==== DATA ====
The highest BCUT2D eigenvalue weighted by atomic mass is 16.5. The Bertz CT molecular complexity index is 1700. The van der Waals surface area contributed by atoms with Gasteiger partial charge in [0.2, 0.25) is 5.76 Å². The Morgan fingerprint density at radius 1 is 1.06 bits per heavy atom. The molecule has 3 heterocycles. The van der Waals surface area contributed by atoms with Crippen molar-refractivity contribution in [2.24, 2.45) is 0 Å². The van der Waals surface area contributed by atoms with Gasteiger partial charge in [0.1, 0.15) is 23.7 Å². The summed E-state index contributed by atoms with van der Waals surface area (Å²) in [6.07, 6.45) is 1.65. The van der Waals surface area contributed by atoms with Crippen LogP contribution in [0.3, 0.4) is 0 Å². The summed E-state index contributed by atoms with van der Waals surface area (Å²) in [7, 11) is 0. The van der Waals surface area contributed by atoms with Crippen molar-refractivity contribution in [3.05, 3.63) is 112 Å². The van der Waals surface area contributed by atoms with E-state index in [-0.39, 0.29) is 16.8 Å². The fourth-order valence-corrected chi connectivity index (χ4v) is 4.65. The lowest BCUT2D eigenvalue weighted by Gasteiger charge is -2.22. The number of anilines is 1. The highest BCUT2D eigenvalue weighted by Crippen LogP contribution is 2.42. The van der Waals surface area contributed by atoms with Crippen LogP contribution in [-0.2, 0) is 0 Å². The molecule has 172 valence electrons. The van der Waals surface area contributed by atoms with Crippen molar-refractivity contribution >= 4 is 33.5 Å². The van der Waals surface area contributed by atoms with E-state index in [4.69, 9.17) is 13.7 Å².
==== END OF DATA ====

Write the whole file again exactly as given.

The highest BCUT2D eigenvalue weighted by atomic mass is 16.5. The Bertz CT molecular complexity index is 1700. The van der Waals surface area contributed by atoms with Gasteiger partial charge in [0.2, 0.25) is 5.76 Å². The Morgan fingerprint density at radius 1 is 1.06 bits per heavy atom. The molecule has 3 heterocycles. The van der Waals surface area contributed by atoms with Crippen molar-refractivity contribution in [2.24, 2.45) is 0 Å². The van der Waals surface area contributed by atoms with Gasteiger partial charge in [0.1, 0.15) is 23.7 Å². The summed E-state index contributed by atoms with van der Waals surface area (Å²) in [6.07, 6.45) is 1.65. The van der Waals surface area contributed by atoms with Crippen LogP contribution in [0.3, 0.4) is 0 Å². The summed E-state index contributed by atoms with van der Waals surface area (Å²) in [7, 11) is 0. The van der Waals surface area contributed by atoms with Crippen molar-refractivity contribution in [3.05, 3.63) is 112 Å². The van der Waals surface area contributed by atoms with E-state index in [-0.39, 0.29) is 16.8 Å². The fourth-order valence-corrected chi connectivity index (χ4v) is 4.65. The lowest BCUT2D eigenvalue weighted by Gasteiger charge is -2.22. The number of anilines is 1. The highest BCUT2D eigenvalue weighted by Crippen LogP contribution is 2.42. The van der Waals surface area contributed by atoms with Crippen LogP contribution in [-0.2, 0) is 0 Å². The molecule has 172 valence electrons. The van der Waals surface area contributed by atoms with Crippen molar-refractivity contribution >= 4 is 33.5 Å². The van der Waals surface area contributed by atoms with E-state index in [4.69, 9.17) is 13.7 Å².